Prescription drug enrollment program turns sex line
Lawmakers offered a lot of amendments to this year’s health care reform bill, but few raised more eyebrows than Rep. Oliver Olsen’s request to have the joint fiscal office study the state’s participation in I-SaveRx.
The drug enrollment program the state entered into in 2005 flopped, and now Vermonters trying to buy prescriptions through the mail will be surprised to reach some sort of phone sex line when they dial the number.
VTDigger.org verified this fact, but we’re not going to list the phone number here. That might jeopardize our non-profit status.
Olsen, a Republican from Jamaica, withdrew the amendment from the complicated health care bill, but he said there is a serious aspect to it. The state is embarking on a new experiment with health care reform, he said, and it should study its past mistakes.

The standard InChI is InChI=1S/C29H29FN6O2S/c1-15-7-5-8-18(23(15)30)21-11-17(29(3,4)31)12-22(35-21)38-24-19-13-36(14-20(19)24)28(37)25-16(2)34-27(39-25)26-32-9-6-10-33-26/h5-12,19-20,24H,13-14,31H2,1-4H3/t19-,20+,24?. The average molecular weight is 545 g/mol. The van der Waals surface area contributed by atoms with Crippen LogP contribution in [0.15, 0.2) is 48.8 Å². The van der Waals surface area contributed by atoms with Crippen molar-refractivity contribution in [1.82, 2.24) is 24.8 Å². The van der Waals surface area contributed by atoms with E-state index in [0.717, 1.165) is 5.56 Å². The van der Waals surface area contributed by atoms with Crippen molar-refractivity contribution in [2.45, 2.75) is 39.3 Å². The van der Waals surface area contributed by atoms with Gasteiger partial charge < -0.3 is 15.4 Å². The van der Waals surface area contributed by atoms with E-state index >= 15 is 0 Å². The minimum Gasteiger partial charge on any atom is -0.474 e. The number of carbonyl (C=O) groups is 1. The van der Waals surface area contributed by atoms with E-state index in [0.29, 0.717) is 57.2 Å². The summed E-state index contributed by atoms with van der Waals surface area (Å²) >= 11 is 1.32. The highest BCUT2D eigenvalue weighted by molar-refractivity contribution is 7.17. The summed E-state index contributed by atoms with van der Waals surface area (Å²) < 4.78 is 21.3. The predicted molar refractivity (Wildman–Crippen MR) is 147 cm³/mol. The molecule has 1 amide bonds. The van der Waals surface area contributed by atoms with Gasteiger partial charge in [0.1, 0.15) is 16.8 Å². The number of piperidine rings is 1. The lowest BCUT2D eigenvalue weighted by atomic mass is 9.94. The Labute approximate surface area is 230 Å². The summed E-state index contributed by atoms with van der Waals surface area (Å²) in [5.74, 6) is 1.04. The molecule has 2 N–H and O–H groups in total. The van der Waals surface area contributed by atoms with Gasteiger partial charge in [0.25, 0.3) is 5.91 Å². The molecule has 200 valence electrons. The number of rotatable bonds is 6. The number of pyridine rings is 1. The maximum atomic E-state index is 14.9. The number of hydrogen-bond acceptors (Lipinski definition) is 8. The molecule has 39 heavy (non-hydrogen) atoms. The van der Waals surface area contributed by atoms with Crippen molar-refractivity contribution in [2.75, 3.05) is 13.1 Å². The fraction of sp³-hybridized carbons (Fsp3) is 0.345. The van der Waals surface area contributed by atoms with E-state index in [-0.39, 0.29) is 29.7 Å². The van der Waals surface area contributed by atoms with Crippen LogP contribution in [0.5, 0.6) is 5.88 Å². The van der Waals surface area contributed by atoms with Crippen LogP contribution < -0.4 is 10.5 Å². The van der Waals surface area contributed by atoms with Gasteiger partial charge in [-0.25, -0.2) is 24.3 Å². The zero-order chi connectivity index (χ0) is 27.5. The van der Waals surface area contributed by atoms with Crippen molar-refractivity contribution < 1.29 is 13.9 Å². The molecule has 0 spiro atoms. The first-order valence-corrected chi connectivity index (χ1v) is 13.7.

Passing notes in class
Rep. Dustin Degree, a Republican from St. Albans, called foul this week when the chair of the House Committee on Health Care and the governor’s director of Health Care Reform engaged in iPad-to-iPad communication on the House floor.
When Republicans pressed Mike Fisher, the chair of the committee, on the pending health care reform bill, Robin Lunge, the director of Health Care Reform, slipped him some quick answers via electronic message.
Degree said he had a hunch that something fishy was going on throughout the day when Fisher would check his device when Republicans offered a real zinger of a question.
Lawmakers shouldn’t get a cheat sheet, Degree said, especially on test day.
It’s common practice for lawmakers to ask for leave to clarify something, but “there’s a big difference between saying you want to confer versus real-time streaming of information between the executive branch and the reporter of a bill,” Degree said.
He said it is a disservice to Vermonters if the chair of a committee cannot answer questions on his own.
Lunge said passing notes is a long tradition which the Legislature has always allowed.
She said it is not uncommon for lawmakers who have common interests with the executive branch to ask for assistance.
Lunge said it is standard practice for lawmakers to get notes from pages or take recesses to converse with anyone from other representatives to lobbyists. Technology has just made that process easier.